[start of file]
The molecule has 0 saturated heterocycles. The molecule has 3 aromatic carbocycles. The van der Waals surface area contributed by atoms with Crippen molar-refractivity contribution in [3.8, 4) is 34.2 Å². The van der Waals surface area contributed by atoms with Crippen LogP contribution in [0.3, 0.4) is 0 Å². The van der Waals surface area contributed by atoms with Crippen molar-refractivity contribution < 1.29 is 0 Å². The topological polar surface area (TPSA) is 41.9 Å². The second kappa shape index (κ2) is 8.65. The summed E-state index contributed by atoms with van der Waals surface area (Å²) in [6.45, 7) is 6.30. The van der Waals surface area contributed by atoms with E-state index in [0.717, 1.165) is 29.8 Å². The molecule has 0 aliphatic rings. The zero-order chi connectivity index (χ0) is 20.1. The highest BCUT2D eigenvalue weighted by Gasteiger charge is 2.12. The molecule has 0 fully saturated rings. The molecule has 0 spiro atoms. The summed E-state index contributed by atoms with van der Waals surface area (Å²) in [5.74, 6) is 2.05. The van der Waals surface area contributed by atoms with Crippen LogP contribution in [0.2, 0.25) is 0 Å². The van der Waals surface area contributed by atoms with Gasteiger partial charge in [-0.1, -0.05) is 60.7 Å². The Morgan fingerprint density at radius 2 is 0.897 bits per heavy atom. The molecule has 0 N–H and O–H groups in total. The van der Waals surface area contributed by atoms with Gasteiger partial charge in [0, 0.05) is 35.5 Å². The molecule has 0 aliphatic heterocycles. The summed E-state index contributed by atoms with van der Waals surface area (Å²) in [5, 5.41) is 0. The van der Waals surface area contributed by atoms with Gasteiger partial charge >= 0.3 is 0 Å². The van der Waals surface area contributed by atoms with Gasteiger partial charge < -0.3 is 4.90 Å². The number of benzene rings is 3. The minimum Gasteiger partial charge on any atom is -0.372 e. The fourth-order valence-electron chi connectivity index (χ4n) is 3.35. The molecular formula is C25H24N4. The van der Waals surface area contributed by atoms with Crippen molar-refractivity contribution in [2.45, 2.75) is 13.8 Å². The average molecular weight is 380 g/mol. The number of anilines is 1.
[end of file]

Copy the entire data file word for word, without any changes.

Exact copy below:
The molecule has 0 saturated heterocycles. The molecule has 3 aromatic carbocycles. The van der Waals surface area contributed by atoms with Crippen molar-refractivity contribution in [3.8, 4) is 34.2 Å². The van der Waals surface area contributed by atoms with Crippen LogP contribution in [0.3, 0.4) is 0 Å². The van der Waals surface area contributed by atoms with Crippen molar-refractivity contribution < 1.29 is 0 Å². The topological polar surface area (TPSA) is 41.9 Å². The second kappa shape index (κ2) is 8.65. The summed E-state index contributed by atoms with van der Waals surface area (Å²) in [6.45, 7) is 6.30. The van der Waals surface area contributed by atoms with E-state index in [0.717, 1.165) is 29.8 Å². The molecule has 0 aliphatic rings. The zero-order chi connectivity index (χ0) is 20.1. The highest BCUT2D eigenvalue weighted by Gasteiger charge is 2.12. The molecule has 0 fully saturated rings. The molecule has 0 spiro atoms. The summed E-state index contributed by atoms with van der Waals surface area (Å²) in [5.74, 6) is 2.05. The van der Waals surface area contributed by atoms with Crippen LogP contribution in [0.2, 0.25) is 0 Å². The van der Waals surface area contributed by atoms with Gasteiger partial charge in [-0.1, -0.05) is 60.7 Å². The Morgan fingerprint density at radius 2 is 0.897 bits per heavy atom. The molecule has 0 N–H and O–H groups in total. The van der Waals surface area contributed by atoms with Gasteiger partial charge in [0, 0.05) is 35.5 Å². The molecule has 0 aliphatic heterocycles. The summed E-state index contributed by atoms with van der Waals surface area (Å²) in [5, 5.41) is 0. The van der Waals surface area contributed by atoms with Gasteiger partial charge >= 0.3 is 0 Å². The van der Waals surface area contributed by atoms with Gasteiger partial charge < -0.3 is 4.90 Å². The number of benzene rings is 3. The minimum Gasteiger partial charge on any atom is -0.372 e. The fourth-order valence-electron chi connectivity index (χ4n) is 3.35. The molecular formula is C25H24N4. The van der Waals surface area contributed by atoms with Crippen molar-refractivity contribution in [2.45, 2.75) is 13.8 Å². The average molecular weight is 380 g/mol. The number of anilines is 1.